Cardinal Zen, U.S. legislators commemorate Tiananmen Square massacre
By Christine Rousselle
Catholic News Agency
June 6, 2021
Cardinal Joseph Zen, the bishop emeritus of Hong Kong, on Friday prayed for the victims of the Tiananmen Square massacre on the 32nd anniversary of their deaths.
He also called for justice in his homily at a memorial Mass on Friday, reported by AsiaNews.
“We refuse to be pessimistic,” Cardinal Zen said. “We will not be disappointed. In the remembrance of the dead – those killed 32 years ago, our prayer is also for the Lord to lead the rulers to walk on the path of justice and peace.”
On June 4, 1989, Chinese protestors were killed by the government after nearly two months of pro-democracy protests in Beijing’s Tiananmen Square. The Chinese government killed the protestors with tanks and gunfire. Although the regime claimed that 241 people died and 7,000 were wounded, a diplomatic cable from the British ambassador to China at the time said that at least 10,000 people were killed.
Authorities in Hong Kong for the second year in a row have curtailed planned events to commemorate the massacre, purportedly for pandemic-related reasons. In 2020, thousands defied police to take part in commemorations. Seven churches in Hong Kong had planned candlelight vigils to commemorate the massacre.
Chinese mainland authorities have seized greater power in Hong Kong, after the imposition of a national security law on the region in 2020.
Cardinal Zen said on Friday that the massacre may “gradually go far from us, but it seems to reappear before our eyes.”
U.S. politicians from both sides of the political aisle also spoke out on the anniversary of the massacre.
“These individuals had a noble and simple request: Recognize and respect our human rights, which are enshrined in the Universal Declaration of Human Rights,” Secretary of State Antony Blinken said of the Tiananmen demonstrators. “Instead of meeting this request with dignity and open debate, PRC authorities responded with violence.”
Speaker of the House Nancy Pelosi (D-Calif.) issued a similar sentiment, saying that “June 4 is a date that is, and must always be, seared into the consciousness of all freedom-loving people.” She referred to the massacre as “horrific.”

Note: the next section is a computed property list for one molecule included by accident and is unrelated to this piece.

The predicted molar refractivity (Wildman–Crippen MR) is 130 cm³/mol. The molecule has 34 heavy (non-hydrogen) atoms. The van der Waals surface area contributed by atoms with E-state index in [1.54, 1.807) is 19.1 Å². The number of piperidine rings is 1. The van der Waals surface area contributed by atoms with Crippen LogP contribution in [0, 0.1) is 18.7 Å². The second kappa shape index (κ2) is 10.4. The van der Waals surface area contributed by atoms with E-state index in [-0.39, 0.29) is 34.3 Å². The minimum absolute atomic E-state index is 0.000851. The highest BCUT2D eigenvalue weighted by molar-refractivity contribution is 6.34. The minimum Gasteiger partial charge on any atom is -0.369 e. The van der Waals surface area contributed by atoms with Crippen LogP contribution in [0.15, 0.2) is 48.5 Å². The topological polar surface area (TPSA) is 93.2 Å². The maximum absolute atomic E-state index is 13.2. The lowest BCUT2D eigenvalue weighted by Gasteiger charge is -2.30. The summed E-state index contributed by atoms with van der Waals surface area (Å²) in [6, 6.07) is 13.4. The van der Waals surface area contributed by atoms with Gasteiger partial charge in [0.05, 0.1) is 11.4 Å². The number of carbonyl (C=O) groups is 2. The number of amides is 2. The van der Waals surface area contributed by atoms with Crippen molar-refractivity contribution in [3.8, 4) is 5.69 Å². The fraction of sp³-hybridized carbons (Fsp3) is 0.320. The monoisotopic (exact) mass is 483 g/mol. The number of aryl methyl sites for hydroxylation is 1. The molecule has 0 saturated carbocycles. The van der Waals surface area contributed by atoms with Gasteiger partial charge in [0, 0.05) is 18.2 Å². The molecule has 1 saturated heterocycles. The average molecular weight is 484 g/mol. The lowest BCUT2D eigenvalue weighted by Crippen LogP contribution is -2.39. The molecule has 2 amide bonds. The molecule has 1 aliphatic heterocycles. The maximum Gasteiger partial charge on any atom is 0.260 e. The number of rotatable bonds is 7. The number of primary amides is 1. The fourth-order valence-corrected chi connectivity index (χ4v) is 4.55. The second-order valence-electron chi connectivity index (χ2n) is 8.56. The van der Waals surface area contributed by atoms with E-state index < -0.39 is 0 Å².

“While China has changed over the past generation, its government’s appalling human rights record has not. The international community must continue to speak out strongly, with one voice, in defense of all persecuted by Beijing: the Tibetans, whose religion, culture and language Beijing is brutally trying to erase; the people of Hong Kong, whose basic rights are crushed daily; the Uyghurs, subject to a campaign of genocide; and the countless innocent human rights activists languishing in prison cells on the mainland,” she said.
Pelosi has called for a diplomatic boycott of the upcoming 2022 Winter Olympics, scheduled to be held in Beijing.
“The world cannot proceed as if there is nothing wrong with holding the Olympics in a country perpetrating genocide and committing mass human rights violations,” she said. “Silence on this issue enables China’s abuses.”
Rep. Chris Smith (R-N.J.), speaking at the groundbreaking ceremony for the Memorial Hall of the Victims of Communism, said that Americans must recommit “to the freedom of every man, woman, and child living in China.”
“We must dare to hope, never grow weary in doing good and tenaciously work for that better day—utterly convinced that the Chinese Communist Party’s cruelty, depravity, and selfish governance need not be forever,” said Smith.
Smith said that “the United States must be a leader, advocating for greater freedom and democracy, levying sanctions for those complicit in corruption and abuses including expanded use of Magnitsky Act penalties.”
“A democratic China—one that respects human rights and is governed by the rule of law—poses no threat to its own people, the region, or the world,” said Smith. “I believe someday China will be free.”
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